This specialty coffee has half the caffeine content of ordinary coffee and includes compounds beneficial to our health. To ensure the safety of the elephants, veterinary tests confirm that the consumption of coffee cherries does not have adverse effects on them. Therefore, the production of Black Ivory coffee is safe for the elephants.


The coffee has a unique and sweet taste due to the fermentation process that occurs within the stomach of the elephant. It's often described as having a smooth, full-bodied, and velvety texture. It tends to exhibit low acidity, resulting in a mellow and gentle cup of coffee. The flavour profile is typically rich, complex, and unique.

A percentage of every sale goes towards supporting rescued elephants. Black Ivory Coffee is sold primarily to select five-star hotels, but a small portion is available on the company’s website for private use. The company’s mission is to create a luxury product that helps elephants and tastes great, creating a positive and memorable experience for the guest. The company wishes to serve Black Ivory Coffee in the finest five-star hotels and Michelin restaurants in the world to support the Elephant Foundation's care for elephants.

Brewing Process

The brewing process of Black Ivory coffee is as unique as its taste. A specially designed drinking glass ensures that the aroma and temperature of the coffee are optimized. There is also the Mahouts’ Blend, a mix of elephant poop coffee and Arabica beans from Thailand. Proceeds from the sales of this blend benefit children from high schools and villages in Surin (Thailand) who help to wash and process the coffee beans. Black Ivory coffee is not only a luxury item to try but also an opportunity to support a good cause. Corporate events, celebrations, and parties can also be spiced up with Black Ivory coffee.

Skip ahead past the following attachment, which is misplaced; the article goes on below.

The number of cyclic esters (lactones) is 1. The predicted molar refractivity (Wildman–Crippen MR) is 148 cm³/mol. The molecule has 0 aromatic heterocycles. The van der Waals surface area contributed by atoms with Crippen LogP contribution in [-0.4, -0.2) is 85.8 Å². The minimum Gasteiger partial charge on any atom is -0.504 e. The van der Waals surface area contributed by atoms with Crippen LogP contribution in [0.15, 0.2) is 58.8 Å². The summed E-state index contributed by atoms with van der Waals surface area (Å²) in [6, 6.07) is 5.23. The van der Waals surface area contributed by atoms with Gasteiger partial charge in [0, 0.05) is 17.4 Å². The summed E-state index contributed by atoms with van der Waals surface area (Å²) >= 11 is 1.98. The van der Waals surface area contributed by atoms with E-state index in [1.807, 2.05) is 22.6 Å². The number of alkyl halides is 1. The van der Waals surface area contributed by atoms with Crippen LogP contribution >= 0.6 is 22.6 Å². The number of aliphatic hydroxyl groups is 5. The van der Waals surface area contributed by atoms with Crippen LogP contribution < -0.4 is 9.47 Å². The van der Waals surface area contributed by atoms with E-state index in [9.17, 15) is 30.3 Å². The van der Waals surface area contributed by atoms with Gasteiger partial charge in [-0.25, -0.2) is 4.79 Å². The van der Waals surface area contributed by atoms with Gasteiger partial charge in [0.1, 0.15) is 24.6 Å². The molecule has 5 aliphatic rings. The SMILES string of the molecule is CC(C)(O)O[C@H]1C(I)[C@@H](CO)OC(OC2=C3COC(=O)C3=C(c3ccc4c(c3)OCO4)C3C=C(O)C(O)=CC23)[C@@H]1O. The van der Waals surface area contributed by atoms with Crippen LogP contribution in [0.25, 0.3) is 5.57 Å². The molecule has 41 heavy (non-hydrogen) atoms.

Jacu Bird Coffee

If you haven't heard about Jacu bird coffee already, you need to know it's a rare and unusual type of coffee that's quite unique. While coffee is usually grown on trees, the Jacu bird plays an important role in adding something exceptional to the brew. These birds come from the Atlantic rainforest in Brazil and are currently on the endangered species list. Jacu birds produce some of the most expensive coffee in the world, and their coffee beans are famous for their nutty flavour with nuances of sweet aniseed.

So what makes Jacu bird coffee so magical? 


Jacu bird coffee has a unique nutty flavor with nuances of sweet aniseed, and it's been also known to give off subtle notes of brown bread, molasses, and even milk chocolate. Unlike Civet coffee, which yields a slightly earthy taste, Jacu bird coffee doesn't have this effect on the coffee beans. Instead, it provides a very pleasant and smooth cup of coffee, leaving no lingering tastes. While it's priced higher than regular coffee beans, the quality is worth it to coffee enthusiasts who want to experience a unique and unforgettable cup of coffee.[1][2]

How it's collected

These birds simply have an impeccable taste for only the ripest coffee cherries on the farm. They even skip over the ones that seem perfect to the human eye, making sure the coffee beans are only of the highest quality. 

The process of creating this exquisite coffee begins when the Jacu birds eat the finest coffee cherries on the plantation and excrete them in the Brazilian forest. Professional coffee pickers then search for the Jacu droppings - a quest that has turned into a real-life treasure hunt.